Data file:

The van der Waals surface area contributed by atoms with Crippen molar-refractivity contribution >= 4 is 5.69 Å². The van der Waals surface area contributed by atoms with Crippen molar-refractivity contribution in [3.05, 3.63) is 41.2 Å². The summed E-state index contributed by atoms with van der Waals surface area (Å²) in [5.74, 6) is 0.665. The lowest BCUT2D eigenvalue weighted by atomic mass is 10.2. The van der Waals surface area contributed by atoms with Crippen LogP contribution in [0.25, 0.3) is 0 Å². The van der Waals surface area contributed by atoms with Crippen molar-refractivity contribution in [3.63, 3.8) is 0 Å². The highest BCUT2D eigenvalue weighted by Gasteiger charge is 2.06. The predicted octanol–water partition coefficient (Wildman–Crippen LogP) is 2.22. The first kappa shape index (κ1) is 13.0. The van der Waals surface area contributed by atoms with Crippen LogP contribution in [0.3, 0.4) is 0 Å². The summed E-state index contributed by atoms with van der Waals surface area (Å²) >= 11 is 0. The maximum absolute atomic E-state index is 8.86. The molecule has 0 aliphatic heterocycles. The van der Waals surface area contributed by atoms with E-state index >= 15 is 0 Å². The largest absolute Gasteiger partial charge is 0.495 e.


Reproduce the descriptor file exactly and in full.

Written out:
The van der Waals surface area contributed by atoms with Crippen molar-refractivity contribution >= 4 is 5.69 Å². The van der Waals surface area contributed by atoms with Crippen molar-refractivity contribution in [3.05, 3.63) is 41.2 Å². The summed E-state index contributed by atoms with van der Waals surface area (Å²) in [5.74, 6) is 0.665. The lowest BCUT2D eigenvalue weighted by atomic mass is 10.2. The van der Waals surface area contributed by atoms with Crippen LogP contribution in [0.25, 0.3) is 0 Å². The van der Waals surface area contributed by atoms with Crippen molar-refractivity contribution in [3.63, 3.8) is 0 Å². The highest BCUT2D eigenvalue weighted by Gasteiger charge is 2.06. The predicted octanol–water partition coefficient (Wildman–Crippen LogP) is 2.22. The first kappa shape index (κ1) is 13.0. The van der Waals surface area contributed by atoms with Crippen LogP contribution in [0.3, 0.4) is 0 Å². The summed E-state index contributed by atoms with van der Waals surface area (Å²) >= 11 is 0. The maximum absolute atomic E-state index is 8.86. The molecule has 0 aliphatic heterocycles. The van der Waals surface area contributed by atoms with E-state index >= 15 is 0 Å². The largest absolute Gasteiger partial charge is 0.495 e.